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Adding a Baird and Scottish Holiday Touch: Yule - Revisiting Ancient Traditions

Updated: Dec 24, 2022

Your Ultimate Guide at bringing a touch of Scottish and Baird Traditions, both old and new to your holidays throughout the year. We will look at both Highland, Lowland, and diasporic traditions and how incorporating elements of these Scottish Traditions, including historic traditions, into your life can help you protect and pass culture and heritage. Today, we look at the festival of Yule and historic traditions of Scotland.

One of the great traditions of the holiday season is incorporating historic traditions into the celebrations. The best part of the holiday season is that many of the customs and traditions have an air of historicity even if they may be fairly recent traditions. These traditions make us feel connected to generations before us. Not all of today's traditions are "traditional" but that doesn't mean that there aren't historical traditions that are alive today. Some, such as mistletoe, are even quite popular while other, such as the Yule cake, are less well known. While the ban on Christmas or Yule was discussed in a previous article, today, we are discussing ancient traditions that you can reclaim and some of the mythological origins.

In describing these traditions, we need to remember that Scotland was a multicultural country even in its early days. These traditions stem from multiple cultures including early Celtic kingdoms that had Cumbric, Pictish, and Gaelic peoples as well the Germanic peoples including the Anglic peoples as well as Danish and Norse. New settlers brought the influence of Latin, both Roman and ecclesiastical, as well Norman French and Flemish cultures. All of these languages, cultures, and peoples together created the vibrant tapestry that is Scottish culture.

To define Yule, we need to define some cultural terms.

To fully review these historic traditions, need to define a few terms:

  • Germanic: Used to describe early and medieval Scottish peoples that spoke Germanic languages such as Scots, Old English, Old Norse, and Old Danish

  • Celtic: Used to describe early Scottish peoples speaking Celtic Languages and divided belonging to pictish, cumbric, welsh, and Gaelic peoples

To begin, let's look at the influence of Germanic peoples on the Scots Language and the people. For these traditions, we need to look at the festival of Yule.

What is Yule?

Yule, or the Yodh in early Scots, was descended from Germanic winter solstice festivals. There are multiple origins for the word. From Northern England and Southern England, we have a strong influence of Old English and the Anglic (Early English and Lowland Scots) people. The Old English term for this day was ġēol. (Fun Fact - This word may appear strange but it the letter GEO appear to have been used for the letter "Y". Other words used today in modern english had this strange spelling such as ġeoc (“yoke”), ġeong (“young”), and ġeolu (“yellow”).) The earliest attestation, in English and Scots, for Yule, may very well be from Bede's 8th century "The Reckoning of Time" (Latin: De temporum ratione). Bede also described a ritual known as Modranicht or Mother's night that occured on Christmas eve.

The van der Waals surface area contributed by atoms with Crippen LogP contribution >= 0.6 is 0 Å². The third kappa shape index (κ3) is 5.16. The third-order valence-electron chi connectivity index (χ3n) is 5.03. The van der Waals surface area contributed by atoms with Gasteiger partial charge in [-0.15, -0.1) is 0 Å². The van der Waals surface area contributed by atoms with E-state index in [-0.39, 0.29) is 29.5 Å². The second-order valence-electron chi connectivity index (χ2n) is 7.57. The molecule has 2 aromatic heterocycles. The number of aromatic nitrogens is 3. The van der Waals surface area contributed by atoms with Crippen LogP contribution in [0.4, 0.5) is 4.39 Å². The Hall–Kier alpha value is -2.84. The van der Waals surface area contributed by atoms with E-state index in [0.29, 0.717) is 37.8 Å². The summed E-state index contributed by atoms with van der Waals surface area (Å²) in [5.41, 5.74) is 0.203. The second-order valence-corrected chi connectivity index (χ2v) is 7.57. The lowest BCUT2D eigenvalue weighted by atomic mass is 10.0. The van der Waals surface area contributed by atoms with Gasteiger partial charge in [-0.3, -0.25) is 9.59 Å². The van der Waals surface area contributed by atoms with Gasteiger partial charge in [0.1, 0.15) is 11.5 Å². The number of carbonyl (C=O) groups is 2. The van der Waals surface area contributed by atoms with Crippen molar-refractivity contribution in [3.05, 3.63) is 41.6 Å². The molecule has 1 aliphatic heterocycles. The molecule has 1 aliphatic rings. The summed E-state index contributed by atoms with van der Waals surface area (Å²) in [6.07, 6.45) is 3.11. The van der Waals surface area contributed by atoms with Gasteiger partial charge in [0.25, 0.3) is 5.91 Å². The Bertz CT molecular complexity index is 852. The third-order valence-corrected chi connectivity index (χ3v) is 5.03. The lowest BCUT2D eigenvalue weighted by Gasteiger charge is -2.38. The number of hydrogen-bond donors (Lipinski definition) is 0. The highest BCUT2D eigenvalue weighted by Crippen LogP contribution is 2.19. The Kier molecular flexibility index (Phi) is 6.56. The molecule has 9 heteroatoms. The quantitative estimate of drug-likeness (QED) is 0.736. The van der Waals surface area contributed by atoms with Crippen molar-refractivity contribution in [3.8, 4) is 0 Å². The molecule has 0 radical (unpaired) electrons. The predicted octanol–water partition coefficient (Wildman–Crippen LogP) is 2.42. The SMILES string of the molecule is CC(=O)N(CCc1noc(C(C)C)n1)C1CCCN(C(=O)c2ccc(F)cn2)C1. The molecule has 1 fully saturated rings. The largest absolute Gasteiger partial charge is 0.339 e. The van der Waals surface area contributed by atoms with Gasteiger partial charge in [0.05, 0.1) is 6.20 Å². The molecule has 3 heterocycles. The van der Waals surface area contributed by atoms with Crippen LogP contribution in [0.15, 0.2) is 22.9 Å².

Norse and Danish invaders brought a similar word and tradition. Their word, Jól, became the word we use today. Snorri Sturlason, an Icelandic historian wrote in the Heimskringla or a collection of Saga's of Old Norse kings. Snorri, also wrote the Poetic and Prose Edda that comprise much of what we know about Norse mythology. In his Saga of Haakon the Good, Snorri related that:

"He made a law that the festival of Yule should begin at the same time as Christian people held it, and that every man, under penalty, should brew a meal of malt into ale, and therewith keep the Yule holy as long as it lasted. Before him, the beginning of Yule, or the slaughter night, was the night of mid-winter, and Yule was kept for three days thereafter. "

Snorri describes Yule as a celebration of the winter solstice complete with feasts, drinking, and Sacrifice. Modern scholars, including Johan Grimm of Grimms Fairy Tales, have linked Yule with other Indo-European folklore traditions including the Wild hunt and influences on Sinterklaas. However, other scholars, including Jackson Crawford, PhD and former instructor in Old Norse at the University of California, disagrees with any comparisons of Odin and Santa.

Yule Traditions (Celtic) - Mistletoe

Mistletoe is a common feature in modern traditions. It may stem much earlier time. A parasitic plant, Mistletoe is an evergreen with white berries in the UK. In Pliny the Elder's Natural History (Naturalis historia), he describes the Celtic Druids using mistletoe:

"We should not omit to mention the great admiration that the Gauls have for it as well. The druids – that is what they call their magicians – hold nothing more sacred than the mistletoe and a tree on which it is growing, provided it is a hard-timbered oak.... Mistletoe is rare and when found it is gathered with great ceremony, and particularly on the sixth day of the moon....They believe that mistletoe given in drink will impart fertility to any animal that is barren and that it is an antidote to all poisons.